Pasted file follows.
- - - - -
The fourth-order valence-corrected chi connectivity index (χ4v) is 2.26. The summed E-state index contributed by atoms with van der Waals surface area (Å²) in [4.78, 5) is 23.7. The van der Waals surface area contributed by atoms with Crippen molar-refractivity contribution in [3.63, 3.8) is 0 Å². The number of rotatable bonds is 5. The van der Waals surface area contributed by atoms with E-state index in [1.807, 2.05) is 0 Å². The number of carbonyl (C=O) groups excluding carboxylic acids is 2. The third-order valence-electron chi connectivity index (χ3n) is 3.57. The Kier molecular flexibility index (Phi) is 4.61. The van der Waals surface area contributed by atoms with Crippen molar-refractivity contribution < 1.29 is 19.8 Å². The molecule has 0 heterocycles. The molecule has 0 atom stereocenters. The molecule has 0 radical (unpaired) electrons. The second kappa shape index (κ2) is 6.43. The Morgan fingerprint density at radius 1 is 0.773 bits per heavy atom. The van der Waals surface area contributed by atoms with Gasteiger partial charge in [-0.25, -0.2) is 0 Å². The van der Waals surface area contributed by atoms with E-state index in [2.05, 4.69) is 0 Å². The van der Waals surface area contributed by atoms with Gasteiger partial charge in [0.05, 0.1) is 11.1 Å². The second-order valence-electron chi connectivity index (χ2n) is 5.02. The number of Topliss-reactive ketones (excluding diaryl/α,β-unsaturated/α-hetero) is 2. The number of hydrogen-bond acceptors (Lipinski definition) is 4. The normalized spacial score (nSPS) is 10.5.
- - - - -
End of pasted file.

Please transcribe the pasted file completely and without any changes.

The fourth-order valence-corrected chi connectivity index (χ4v) is 2.26. The summed E-state index contributed by atoms with van der Waals surface area (Å²) in [4.78, 5) is 23.7. The van der Waals surface area contributed by atoms with Crippen molar-refractivity contribution in [3.63, 3.8) is 0 Å². The number of rotatable bonds is 5. The van der Waals surface area contributed by atoms with E-state index in [1.807, 2.05) is 0 Å². The number of carbonyl (C=O) groups excluding carboxylic acids is 2. The third-order valence-electron chi connectivity index (χ3n) is 3.57. The Kier molecular flexibility index (Phi) is 4.61. The van der Waals surface area contributed by atoms with Crippen molar-refractivity contribution < 1.29 is 19.8 Å². The molecule has 0 heterocycles. The molecule has 0 atom stereocenters. The molecule has 0 radical (unpaired) electrons. The second kappa shape index (κ2) is 6.43. The Morgan fingerprint density at radius 1 is 0.773 bits per heavy atom. The van der Waals surface area contributed by atoms with Gasteiger partial charge in [-0.25, -0.2) is 0 Å². The van der Waals surface area contributed by atoms with E-state index in [2.05, 4.69) is 0 Å². The van der Waals surface area contributed by atoms with Gasteiger partial charge in [0.05, 0.1) is 11.1 Å². The second-order valence-electron chi connectivity index (χ2n) is 5.02. The number of Topliss-reactive ketones (excluding diaryl/α,β-unsaturated/α-hetero) is 2. The number of hydrogen-bond acceptors (Lipinski definition) is 4. The normalized spacial score (nSPS) is 10.5.